A new study of satellite tracking technology estimates that US companies are tracking 3.6 million vehicles, a number that's due to rise to 6.5 million by 2012. The study of tracking system use was carried out by CJ Driscoll and involved interviews with over a hundred industry executives about how they are using tracking now, and …
No problem with voluntary tracking
If you pay to have a GPS device installed in your car, and you have access to the data, and you can turn it off at will, I can't see a problem with that. Being able to find your car if it's nicked is always nice. It's the compulsory tracking by a 3rd party I'd be worried about.
According to El Reg...
If the predicted GPS failure of 2010 materialises then the tracking will not materialise and that will be one investment down the drain...
Am I the only one...
...who immediately thought of caterpillar tracks?
not the only one at all
So? I don't get the point in the artical, other than fishing for "OMG. Teh gov trk people!!! BADBAD!!!".
90% of these will be logistics companys traking lorries for oporational reasons, not to track the driver. The other 10% will probably be security vans.
@Am I the only one...
At least two of us. I was looking forward to running around town in a Stormer 30
Nope. My first thought upon seeing the headline was, "Really? That doesn't seem very efficient..."
And @Michael... "Hairy" Potter? I don't think we're talking about the same films here...
Removes all worries about being tracked!!
What, my company vehicle dissapeared off your snoop-scope for a few hours??
Must have been a technnology failure. These things will happen.
Not only caterpillar tracks, but I imagined 6.5 meter commercial vehicles with treads and rubber ducky antennae.
Damn confusing, but hey, 'tis friday.
Not many types of tracked vehicles
[QUOTE]Well the lines between company vehicle and private vehicle can be blurred.[/QUOTE]
Not really. If the company owns the vehicle, it's a company vehicle. If not, it's not. If some company expects me to use my own vehicle for company business, I won't be having them track me to make sure I don't go through the drive-through for lunch on the way.
Anyway, though, Paul's hit it on the head. The vehicles tracked in the US are:
1) Semis (those are lorries for you). Somewhat just for the "here's where your deliver is" aspect, and somewhat to prevent drivers going off-route to visit girlfriends, relatives, etc.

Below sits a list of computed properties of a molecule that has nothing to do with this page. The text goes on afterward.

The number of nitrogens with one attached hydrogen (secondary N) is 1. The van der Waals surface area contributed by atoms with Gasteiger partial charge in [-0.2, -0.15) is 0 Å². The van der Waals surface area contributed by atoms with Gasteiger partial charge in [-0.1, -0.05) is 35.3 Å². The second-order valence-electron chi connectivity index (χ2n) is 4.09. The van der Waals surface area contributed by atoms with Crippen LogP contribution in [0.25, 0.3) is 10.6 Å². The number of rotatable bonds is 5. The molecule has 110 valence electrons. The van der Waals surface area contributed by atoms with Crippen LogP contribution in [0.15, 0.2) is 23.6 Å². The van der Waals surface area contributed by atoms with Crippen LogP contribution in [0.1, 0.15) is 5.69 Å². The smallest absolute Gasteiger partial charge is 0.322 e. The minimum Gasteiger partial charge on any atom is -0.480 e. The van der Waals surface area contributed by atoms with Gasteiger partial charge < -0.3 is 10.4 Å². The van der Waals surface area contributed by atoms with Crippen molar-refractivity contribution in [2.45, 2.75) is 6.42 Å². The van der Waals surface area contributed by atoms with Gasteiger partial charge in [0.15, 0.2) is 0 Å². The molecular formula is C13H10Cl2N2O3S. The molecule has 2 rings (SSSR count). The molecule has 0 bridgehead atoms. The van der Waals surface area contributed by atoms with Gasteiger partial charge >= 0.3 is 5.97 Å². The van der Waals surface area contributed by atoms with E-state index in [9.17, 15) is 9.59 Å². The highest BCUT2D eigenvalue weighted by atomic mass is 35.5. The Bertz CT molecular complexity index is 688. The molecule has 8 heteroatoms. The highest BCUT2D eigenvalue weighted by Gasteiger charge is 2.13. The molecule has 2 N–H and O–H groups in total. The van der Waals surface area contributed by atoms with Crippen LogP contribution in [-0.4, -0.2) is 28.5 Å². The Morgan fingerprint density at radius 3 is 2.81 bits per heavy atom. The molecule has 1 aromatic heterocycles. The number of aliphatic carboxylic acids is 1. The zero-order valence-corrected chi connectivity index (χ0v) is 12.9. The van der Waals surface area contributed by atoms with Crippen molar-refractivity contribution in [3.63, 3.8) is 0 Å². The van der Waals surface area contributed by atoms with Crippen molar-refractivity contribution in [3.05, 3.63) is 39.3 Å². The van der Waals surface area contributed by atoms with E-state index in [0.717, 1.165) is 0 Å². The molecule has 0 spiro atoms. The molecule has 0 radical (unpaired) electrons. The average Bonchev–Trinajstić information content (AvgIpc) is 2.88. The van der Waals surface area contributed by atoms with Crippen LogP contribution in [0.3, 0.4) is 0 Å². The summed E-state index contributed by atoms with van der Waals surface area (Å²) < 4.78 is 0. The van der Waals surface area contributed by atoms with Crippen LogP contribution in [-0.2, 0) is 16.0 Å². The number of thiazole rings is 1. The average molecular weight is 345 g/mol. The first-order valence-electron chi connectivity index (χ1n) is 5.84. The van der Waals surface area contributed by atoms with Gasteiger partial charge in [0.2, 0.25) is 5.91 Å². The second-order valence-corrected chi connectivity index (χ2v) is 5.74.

2) Some other delivery vehicles (UPS for sure.. UPS is a package delivery company.)
3) Taxis, it's easier for dispatch to dispatch a taxi if they know where it is.
In all three cases they are tracked by 1) Delivery company that the semi-drivers work for. 2) UPS 3) The Taxi dispatchers. They aren't fed into some centralized thing, the gov't, etc.
So, whatever you do, don't take this as some for of "well, it's ok to track vehicles then, they do it a lot in the US". We really don't much overall. And these were in fact fought tooth-and-nail... especially the semis, there's still delivery companies that specifically DON'T use GPS because the drivers won't stand for it. (Basically, on the theory that if they get the delivery on time, who cares if they go a few miles off course to spend the night?)
I'm very surprised they do not use some cellular data based system for this -- coverage is getting very good, and location updates shouldn't use much data. "Normal" data plans are $60/month for 5GB, but for business use a business can buy 5GB/month (for instance) and split it up between as many data devices as they want; I expect 5GB would be enough for tracking rather a lot of vehicles. I'd be tempted to use SMS personally, then the phone chip can take care of "store and forwarding" a few messages rather than the device queueing up data for when a data connection opens back up.. plus they may be able to use "unlimited text" plans then.
The vast majority of verhicles being tracked actively are delivery and service vehicles. When you are paid by the hour to make deliveries, stopping for a while or going out of your way can cause a company to lose money. Most companies don't worry about the occassional anomaly, but an employee who regularly pulls over for an hour in the middle of the day (still on the clock), or drives well out of his way for something (still on the clock) is an abuse of the company's resources.